Often it is just Marco singing in a reflective manner, but during "Promised Land" there is even room for many singers and for Peter to become more direct in his approach. Maurizio is also one of those drummers who understand that there are times to play, and time to listen to the band with everyone else, and that restraint also has a key part to play. This is quite some album, and is well worth discovering by all good music lovers.

Report this review (#1988480)
Posted Saturday, August 18, 2018 | Review Permalink
4 stars Marco Ragni is a bit young to be a child of the flower power years but that has never stopped him from keeping the music of those years close to his heart. His 2018 release "The Wandering Caravan" is a prime example of his devotion to the music of the late sixties and early seventies. But Marco is not one to simply attempt to resurrect the past. Marco's music seems to have come exactly from those days and is then filtered through Marco's magnificent brain.

The album begins with a bird's call and footsteps outside before a psychedelic acoustic guitar makes us want to just lie back and chill, letting the notes carry us into our minds. Then abruptly, the whole band drops in with a wham and now we're on an electric ride. With barely a proper warning, the music halts and permits some strumming of an acoustic guitar. At last now we here the lyrics to "What We have Done in the Past We'll Be in the Future," the first track of the album. It's an 11:25 song that delivers thought-provoking lyrics, followed by an exciting psychedelic rock passage with organ and electric guitar solos. Take note of the saxophone in the song, too. This track is an excellent introduction to the album and you can expect more of this kind of music.

"Waiting On the Threshold" begins with some thoughtful piano and singing, but at the line "And I saw that all is not lost," the music is given over to a clean electric guitar that wanders with a bass guitar into 1969 and searches absentmindedly for meaning until Marco comes back to gives us more singing, accompanied by flute. Then more of this psychedelic guitar, soaring and diving.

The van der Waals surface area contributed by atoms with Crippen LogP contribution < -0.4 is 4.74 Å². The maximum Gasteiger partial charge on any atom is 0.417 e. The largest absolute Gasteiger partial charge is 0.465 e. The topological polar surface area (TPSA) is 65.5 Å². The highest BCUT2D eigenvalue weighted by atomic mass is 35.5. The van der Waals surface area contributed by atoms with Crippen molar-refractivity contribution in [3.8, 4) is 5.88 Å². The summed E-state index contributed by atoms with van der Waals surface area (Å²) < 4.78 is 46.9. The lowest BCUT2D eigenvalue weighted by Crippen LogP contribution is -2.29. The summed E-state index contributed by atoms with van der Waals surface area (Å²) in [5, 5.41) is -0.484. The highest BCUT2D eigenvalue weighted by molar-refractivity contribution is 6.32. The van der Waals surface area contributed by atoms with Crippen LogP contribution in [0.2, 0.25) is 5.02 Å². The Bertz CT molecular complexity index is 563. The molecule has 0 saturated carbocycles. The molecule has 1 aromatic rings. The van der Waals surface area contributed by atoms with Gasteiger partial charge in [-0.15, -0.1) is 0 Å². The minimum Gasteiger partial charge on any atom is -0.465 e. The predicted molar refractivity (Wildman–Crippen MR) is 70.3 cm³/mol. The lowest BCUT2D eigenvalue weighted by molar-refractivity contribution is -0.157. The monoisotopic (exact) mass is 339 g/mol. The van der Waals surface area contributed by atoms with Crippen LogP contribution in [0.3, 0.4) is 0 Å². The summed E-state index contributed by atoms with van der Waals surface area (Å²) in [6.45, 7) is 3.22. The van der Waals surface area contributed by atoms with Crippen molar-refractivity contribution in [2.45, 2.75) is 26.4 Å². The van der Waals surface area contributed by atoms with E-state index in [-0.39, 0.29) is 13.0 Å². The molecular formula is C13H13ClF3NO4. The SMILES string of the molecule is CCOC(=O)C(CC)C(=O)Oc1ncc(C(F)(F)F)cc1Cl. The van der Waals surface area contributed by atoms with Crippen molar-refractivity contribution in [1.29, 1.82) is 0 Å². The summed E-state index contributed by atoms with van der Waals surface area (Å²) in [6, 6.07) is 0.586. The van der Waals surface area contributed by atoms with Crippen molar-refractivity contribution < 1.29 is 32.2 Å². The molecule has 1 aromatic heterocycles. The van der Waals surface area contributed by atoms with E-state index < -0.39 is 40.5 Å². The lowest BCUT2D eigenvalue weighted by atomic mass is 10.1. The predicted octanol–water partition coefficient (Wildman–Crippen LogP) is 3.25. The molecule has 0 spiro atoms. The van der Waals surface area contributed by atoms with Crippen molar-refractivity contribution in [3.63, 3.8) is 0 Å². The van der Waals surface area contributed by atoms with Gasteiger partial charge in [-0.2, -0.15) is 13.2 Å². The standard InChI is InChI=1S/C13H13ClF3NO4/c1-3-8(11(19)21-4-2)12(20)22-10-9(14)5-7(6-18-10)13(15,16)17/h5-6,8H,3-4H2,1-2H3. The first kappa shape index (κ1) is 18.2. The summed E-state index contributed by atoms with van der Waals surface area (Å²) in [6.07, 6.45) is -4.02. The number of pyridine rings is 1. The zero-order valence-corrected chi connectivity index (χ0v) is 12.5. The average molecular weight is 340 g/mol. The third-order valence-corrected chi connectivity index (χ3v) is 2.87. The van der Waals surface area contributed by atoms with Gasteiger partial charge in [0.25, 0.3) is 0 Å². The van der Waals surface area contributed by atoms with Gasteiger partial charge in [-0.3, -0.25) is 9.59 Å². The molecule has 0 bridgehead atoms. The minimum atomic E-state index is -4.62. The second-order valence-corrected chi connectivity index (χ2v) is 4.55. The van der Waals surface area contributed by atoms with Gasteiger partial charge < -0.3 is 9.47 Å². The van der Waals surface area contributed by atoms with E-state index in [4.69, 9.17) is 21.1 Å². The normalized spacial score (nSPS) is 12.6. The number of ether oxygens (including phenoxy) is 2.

Before long, my impression of this album is that we are listening to poetry set to music and music set to poetry. It's like each song is part of a series of related thoughts. The music keeps changing and delivering different themes but there's an overall cohesive atmosphere. As if to confirm this, at least twice a track will reference a bit of music from a previous track. It's also interesting to note how sparse yet profound the music can be during some of Marco's poetic illustrations in the lyrics while at other times, during the instrumental passages, the music can be more fluid and adventurous.

This is not just an album for lying back and relaxing to. The music will tell you that the lyrics demand to be heard and weighed. As such, this is no light listening if one is to become fully absorbed. There's little in the way of catchy hooks and sing-a-long melodies. This is more of a journey through the thoughts of a man considering his and our place in life and time. Meanwhile, hints of Pink Floyd, Jefferson Airplane, and others emerge here and there.

As an interesting aside, this album was way up near the top of the PA Top 100 of 2018 back on June 18th of this year. Listeners seem to agree that this album has its share of magic.

Report this review (#2053589)
Posted Tuesday, November 6, 2018 | Review Permalink